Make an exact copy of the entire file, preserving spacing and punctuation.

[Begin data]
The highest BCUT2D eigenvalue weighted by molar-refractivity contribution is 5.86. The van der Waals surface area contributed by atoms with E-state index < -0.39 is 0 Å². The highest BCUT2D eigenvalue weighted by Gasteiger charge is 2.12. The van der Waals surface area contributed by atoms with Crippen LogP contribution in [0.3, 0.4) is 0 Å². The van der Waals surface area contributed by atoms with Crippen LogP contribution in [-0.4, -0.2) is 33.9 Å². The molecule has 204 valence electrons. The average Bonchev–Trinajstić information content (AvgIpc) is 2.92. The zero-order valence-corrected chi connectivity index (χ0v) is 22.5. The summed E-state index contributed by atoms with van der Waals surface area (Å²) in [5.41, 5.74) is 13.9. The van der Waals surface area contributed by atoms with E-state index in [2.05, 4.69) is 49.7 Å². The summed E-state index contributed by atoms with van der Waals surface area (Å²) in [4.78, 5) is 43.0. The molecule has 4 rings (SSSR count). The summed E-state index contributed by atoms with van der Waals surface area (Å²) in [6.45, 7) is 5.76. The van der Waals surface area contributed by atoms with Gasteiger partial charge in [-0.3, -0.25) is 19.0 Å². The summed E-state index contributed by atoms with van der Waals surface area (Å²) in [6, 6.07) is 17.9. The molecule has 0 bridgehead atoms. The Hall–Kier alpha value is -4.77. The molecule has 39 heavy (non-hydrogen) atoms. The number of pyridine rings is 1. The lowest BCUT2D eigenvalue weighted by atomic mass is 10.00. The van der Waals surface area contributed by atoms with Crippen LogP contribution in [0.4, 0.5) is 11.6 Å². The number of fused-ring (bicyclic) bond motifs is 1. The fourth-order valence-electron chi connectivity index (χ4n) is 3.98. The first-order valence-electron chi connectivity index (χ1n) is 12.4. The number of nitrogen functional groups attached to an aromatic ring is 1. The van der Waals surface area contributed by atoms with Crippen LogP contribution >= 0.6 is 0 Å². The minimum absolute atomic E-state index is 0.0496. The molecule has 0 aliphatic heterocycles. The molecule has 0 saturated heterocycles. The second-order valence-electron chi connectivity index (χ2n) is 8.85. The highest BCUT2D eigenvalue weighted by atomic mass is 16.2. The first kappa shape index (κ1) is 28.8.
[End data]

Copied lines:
The highest BCUT2D eigenvalue weighted by molar-refractivity contribution is 5.86. The van der Waals surface area contributed by atoms with E-state index < -0.39 is 0 Å². The highest BCUT2D eigenvalue weighted by Gasteiger charge is 2.12. The van der Waals surface area contributed by atoms with Crippen LogP contribution in [0.3, 0.4) is 0 Å². The van der Waals surface area contributed by atoms with Crippen LogP contribution in [-0.4, -0.2) is 33.9 Å². The molecule has 204 valence electrons. The average Bonchev–Trinajstić information content (AvgIpc) is 2.92. The zero-order valence-corrected chi connectivity index (χ0v) is 22.5. The summed E-state index contributed by atoms with van der Waals surface area (Å²) in [5.41, 5.74) is 13.9. The van der Waals surface area contributed by atoms with E-state index in [2.05, 4.69) is 49.7 Å². The summed E-state index contributed by atoms with van der Waals surface area (Å²) in [4.78, 5) is 43.0. The molecule has 4 rings (SSSR count). The summed E-state index contributed by atoms with van der Waals surface area (Å²) in [6.45, 7) is 5.76. The van der Waals surface area contributed by atoms with Gasteiger partial charge in [-0.3, -0.25) is 19.0 Å². The summed E-state index contributed by atoms with van der Waals surface area (Å²) in [6, 6.07) is 17.9. The molecule has 0 bridgehead atoms. The Hall–Kier alpha value is -4.77. The molecule has 39 heavy (non-hydrogen) atoms. The number of pyridine rings is 1. The lowest BCUT2D eigenvalue weighted by atomic mass is 10.00. The van der Waals surface area contributed by atoms with Crippen LogP contribution in [0.4, 0.5) is 11.6 Å². The number of fused-ring (bicyclic) bond motifs is 1. The fourth-order valence-electron chi connectivity index (χ4n) is 3.98. The first-order valence-electron chi connectivity index (χ1n) is 12.4. The number of nitrogen functional groups attached to an aromatic ring is 1. The van der Waals surface area contributed by atoms with Crippen LogP contribution >= 0.6 is 0 Å². The minimum absolute atomic E-state index is 0.0496. The molecule has 0 aliphatic heterocycles. The molecule has 0 saturated heterocycles. The second-order valence-electron chi connectivity index (χ2n) is 8.85. The highest BCUT2D eigenvalue weighted by atomic mass is 16.2. The first kappa shape index (κ1) is 28.8.